It always seems to happen this way.
It’s the day when I wear a skirt, or heels, or forget my coat hanging on the coat tree by the front door; it’s the day when I check my calendar and find my day empty of outdoor activity and so dress up; it’s the day that the skies are gray and the wind is cold and, often as not, the rain is falling.
And it’s the day a sudden assignment finds me picking my way between puddles, trying to stop shivering while normally recalcitrant sheriff deputies look like they’re laughing, and slow-speaking tow-truck drivers bring down umbrellas and say “I thought you all might need another umbrella” but look only at me, in my knee-length skirt and goosebump-covered calves.
Yesterday was one of those days. The rain hadn’t stopped falling since I woke up (and it hardly stopped today, either, until it turned to snow mid-morning and is coming still). I dressed up, for fun, to spite the weather. But when we got a call about gates destined for the Rainbow Bridge and built in a local shop just where any semblance town life fades into woods and scattered trailers and over sized trucks, I was the one to take the call.
And a few hours later, riding in the passenger seat of the photographer jeep, I watched the rain pick up and the wind bend the treetops and I regretted my fashion choice.
Our directions didn’t give me much hope for our destination, either. Left at the stoplight – the only stoplight. Right at the road just at the end of the houses, over a bridge that crossed a swollen, churning creek, across railroad tracks (fast to beat the coal truck creeping slowly in sight but still half a mile off). The road bordered the tracks and the creek, coming to a dead end in a tow lot. We pulled off the road, watched the rain falling in sheets on the gray gates stacked and tied down on a long trailer.
Coal shined black in heaps in the dusty coal cars moving slowly down the tracks behind it.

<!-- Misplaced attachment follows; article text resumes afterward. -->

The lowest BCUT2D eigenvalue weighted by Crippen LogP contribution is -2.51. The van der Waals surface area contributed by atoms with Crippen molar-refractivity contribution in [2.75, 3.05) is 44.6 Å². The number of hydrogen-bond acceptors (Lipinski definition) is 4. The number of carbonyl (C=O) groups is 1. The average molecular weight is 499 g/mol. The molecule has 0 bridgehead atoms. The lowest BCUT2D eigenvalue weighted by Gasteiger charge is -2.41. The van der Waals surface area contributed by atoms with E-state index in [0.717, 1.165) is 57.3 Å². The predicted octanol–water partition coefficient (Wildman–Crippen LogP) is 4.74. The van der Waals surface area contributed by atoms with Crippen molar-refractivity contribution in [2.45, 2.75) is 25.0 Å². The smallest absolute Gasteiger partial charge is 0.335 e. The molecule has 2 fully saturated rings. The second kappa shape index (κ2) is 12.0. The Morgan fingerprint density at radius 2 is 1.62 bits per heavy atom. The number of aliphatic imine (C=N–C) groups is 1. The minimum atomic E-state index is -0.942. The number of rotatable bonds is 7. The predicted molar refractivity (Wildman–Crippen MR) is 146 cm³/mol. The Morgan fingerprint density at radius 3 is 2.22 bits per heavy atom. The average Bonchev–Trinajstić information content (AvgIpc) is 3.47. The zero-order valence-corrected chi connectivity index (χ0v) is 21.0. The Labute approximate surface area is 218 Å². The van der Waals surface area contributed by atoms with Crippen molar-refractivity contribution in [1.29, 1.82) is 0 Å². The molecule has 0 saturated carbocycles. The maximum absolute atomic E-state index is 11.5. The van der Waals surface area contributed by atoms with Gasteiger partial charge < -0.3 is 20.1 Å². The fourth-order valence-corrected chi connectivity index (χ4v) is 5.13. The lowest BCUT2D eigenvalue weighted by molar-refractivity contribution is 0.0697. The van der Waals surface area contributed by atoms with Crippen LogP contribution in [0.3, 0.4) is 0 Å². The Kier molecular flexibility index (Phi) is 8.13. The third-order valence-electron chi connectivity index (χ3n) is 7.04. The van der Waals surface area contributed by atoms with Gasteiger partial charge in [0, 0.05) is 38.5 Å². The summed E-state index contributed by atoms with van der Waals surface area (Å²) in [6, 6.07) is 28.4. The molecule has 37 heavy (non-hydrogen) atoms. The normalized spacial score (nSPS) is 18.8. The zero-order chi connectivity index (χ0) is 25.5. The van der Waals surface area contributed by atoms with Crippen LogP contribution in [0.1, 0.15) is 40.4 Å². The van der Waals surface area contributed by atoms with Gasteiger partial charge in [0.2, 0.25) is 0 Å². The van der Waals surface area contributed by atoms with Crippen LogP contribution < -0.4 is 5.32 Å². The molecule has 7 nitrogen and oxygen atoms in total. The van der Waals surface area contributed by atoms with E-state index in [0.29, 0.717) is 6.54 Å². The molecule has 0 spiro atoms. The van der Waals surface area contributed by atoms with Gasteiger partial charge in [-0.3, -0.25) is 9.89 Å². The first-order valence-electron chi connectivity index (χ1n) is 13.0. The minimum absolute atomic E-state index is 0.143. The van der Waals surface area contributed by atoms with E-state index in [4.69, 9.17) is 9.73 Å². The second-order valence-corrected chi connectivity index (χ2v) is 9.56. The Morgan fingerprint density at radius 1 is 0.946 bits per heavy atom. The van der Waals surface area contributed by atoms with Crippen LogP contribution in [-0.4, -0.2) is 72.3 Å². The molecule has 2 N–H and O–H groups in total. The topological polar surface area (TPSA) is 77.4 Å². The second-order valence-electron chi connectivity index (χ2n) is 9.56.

They met us there, the men who built the gates, standing in the pouring rain, and I sheltered my notebook under my coat and felt my hair plaster cold against my scalp. Several photo attempts later, we gave up, loaded up again and headed to the shop where we could talk without losing my notes to the rain.
The road leading to the welding shop was dirt, rutted and muddy. Signs warned caution. “Drive slow for dust control,” they shouted in red letters. At the end of the road the building stood in a clearing, tall, naked branches raised high all around, swaying against the sky. The rain was cold and I ran for the door, opening it to feel heat and smoke hit my face.
The air was thick with the smell of melting iron and steel, and sparks rose from one corner. I picked my way around equipment, scrap metal, and cords to the back kitchen, and the man laughed.
“Where’s your work boots?” he asked me.
Where indeed, I thought.
We talked then in the back kitchen, the man happy to answer any questions but of few words. It stank of stale cigarette smoke and I hesitated before sitting on the hard chair, stained by countless spills. But it was warm, and dry. And when we ran again out of the shop into the gray end of November, I wished again for boots. Or jeans. Or anything warmer than a knee-length skirt and heels.
Maybe it’s time to leave an emergency outfit stored safe here under my desk.